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Re: Exporting software doesn't mean exporting (was: Re: lp ?)

Michael Froomkin writes:

: I am delighted to discover that there is a person in this world who reads 
: the ITAR more broadly than I do.  I can see how the ITAR could be read to 
: reach a Frenchman who sends crypto via email to a German that happens, 
: through no fault of his own, to be routed via New York; we might have to 
: talk about whether the scienter requirment would mean that M. Frenchman 
: knew or should have known about the routing.  [NB "could be read" does 
: not equal "should be read".]
: Not even I, however, would imagine that any court anywhere, could read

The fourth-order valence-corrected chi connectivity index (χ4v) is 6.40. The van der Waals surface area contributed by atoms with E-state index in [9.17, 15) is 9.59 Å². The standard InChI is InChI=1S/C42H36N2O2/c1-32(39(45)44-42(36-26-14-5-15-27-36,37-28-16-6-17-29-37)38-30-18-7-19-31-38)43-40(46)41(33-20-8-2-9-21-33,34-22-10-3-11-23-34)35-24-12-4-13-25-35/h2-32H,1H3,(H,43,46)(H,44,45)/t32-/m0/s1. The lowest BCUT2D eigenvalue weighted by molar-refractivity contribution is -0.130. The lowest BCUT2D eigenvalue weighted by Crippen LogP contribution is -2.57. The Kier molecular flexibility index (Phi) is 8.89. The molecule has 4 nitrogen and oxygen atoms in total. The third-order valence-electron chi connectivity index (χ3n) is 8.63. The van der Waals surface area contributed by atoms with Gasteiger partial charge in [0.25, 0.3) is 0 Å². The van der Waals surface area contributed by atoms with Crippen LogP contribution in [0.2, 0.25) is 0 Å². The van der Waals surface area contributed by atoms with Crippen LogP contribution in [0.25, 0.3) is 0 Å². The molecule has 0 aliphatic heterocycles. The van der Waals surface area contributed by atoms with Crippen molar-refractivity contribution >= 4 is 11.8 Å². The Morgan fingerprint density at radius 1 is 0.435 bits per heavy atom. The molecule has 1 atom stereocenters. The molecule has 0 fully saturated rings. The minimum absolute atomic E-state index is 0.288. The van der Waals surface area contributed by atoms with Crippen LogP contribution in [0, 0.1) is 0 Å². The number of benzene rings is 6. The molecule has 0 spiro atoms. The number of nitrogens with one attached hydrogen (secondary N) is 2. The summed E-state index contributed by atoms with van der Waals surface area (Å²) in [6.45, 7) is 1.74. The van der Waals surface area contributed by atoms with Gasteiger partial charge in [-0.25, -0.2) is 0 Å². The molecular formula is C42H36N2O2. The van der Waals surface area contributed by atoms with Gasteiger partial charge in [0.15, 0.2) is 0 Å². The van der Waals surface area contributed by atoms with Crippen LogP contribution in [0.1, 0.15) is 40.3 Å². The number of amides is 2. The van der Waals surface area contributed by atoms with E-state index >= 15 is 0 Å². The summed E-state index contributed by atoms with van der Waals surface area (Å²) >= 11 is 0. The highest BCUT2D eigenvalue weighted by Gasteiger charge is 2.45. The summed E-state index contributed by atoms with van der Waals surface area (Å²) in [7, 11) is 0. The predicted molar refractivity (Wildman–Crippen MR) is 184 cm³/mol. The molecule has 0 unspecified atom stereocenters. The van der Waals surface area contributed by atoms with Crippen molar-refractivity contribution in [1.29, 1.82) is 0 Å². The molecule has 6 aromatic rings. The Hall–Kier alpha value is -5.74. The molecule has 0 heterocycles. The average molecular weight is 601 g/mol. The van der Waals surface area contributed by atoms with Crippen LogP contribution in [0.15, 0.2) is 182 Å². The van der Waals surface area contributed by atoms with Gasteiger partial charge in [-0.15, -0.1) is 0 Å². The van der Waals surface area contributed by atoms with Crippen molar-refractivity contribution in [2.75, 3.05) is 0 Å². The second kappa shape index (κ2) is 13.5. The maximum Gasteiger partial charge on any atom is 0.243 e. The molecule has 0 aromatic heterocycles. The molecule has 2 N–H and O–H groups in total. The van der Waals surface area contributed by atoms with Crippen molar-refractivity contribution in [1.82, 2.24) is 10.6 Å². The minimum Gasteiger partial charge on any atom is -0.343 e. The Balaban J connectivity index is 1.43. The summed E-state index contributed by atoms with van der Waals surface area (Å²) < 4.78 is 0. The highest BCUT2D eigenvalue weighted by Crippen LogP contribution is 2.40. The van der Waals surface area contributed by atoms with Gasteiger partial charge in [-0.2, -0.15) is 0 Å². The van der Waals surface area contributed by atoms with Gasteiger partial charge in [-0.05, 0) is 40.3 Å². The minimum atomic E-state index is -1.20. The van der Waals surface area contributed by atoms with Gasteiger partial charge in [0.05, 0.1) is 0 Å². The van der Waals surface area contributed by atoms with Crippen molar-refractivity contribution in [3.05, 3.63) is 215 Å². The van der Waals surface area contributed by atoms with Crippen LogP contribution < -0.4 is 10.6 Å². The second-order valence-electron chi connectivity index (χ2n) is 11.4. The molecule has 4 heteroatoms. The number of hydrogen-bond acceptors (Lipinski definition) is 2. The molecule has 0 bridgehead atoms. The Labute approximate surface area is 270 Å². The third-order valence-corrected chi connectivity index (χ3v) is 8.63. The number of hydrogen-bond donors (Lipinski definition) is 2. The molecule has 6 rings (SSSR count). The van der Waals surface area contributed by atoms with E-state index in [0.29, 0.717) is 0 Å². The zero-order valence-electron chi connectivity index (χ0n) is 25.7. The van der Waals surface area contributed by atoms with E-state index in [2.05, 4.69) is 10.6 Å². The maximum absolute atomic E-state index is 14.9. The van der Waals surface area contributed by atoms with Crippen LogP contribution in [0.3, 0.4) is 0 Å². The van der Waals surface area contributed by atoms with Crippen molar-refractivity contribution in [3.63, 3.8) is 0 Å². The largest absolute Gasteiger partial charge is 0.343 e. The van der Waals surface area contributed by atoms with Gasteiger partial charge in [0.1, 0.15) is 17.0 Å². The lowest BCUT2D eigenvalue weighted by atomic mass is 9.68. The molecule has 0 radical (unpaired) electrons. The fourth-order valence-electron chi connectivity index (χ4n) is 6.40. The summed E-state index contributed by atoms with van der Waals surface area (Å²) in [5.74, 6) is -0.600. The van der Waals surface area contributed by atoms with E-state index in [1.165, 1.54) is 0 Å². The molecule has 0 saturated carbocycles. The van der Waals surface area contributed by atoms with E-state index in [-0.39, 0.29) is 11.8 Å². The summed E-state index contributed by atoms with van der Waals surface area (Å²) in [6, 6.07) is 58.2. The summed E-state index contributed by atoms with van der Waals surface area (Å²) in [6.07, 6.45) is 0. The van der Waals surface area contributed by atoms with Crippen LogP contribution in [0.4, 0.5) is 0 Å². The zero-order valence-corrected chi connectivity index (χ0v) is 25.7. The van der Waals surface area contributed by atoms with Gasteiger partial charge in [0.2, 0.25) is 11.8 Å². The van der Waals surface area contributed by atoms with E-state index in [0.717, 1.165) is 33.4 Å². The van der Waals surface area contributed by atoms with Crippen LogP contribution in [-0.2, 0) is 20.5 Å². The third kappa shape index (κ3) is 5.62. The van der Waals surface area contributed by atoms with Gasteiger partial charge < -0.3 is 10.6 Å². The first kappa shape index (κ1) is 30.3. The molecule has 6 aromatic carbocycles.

: the ITAR or the legislation authorizing it (which is more to the point) 
: as reaching two foreigners talking abroad, neither of whom is a US person.

I quite agree that no one can read the Arms Control Export Act as
authorizing the definition of export in the ITAR that requires, among
other things, that a foreign person get a license that the ACEA says
that he can't get, before discloing cryptographic software to another
foreign person ``in the United States or abroad''.

The ITAR violates not only the first amendment to the United States
Constitution, it also violates the separation of powers doctrine.  But
it still says what it says.  (And that is why it is unconstitutional.)

Peter D. Junger--Case Western Reserve University Law School--Cleveland, OH
Internet:  [email protected]    [email protected]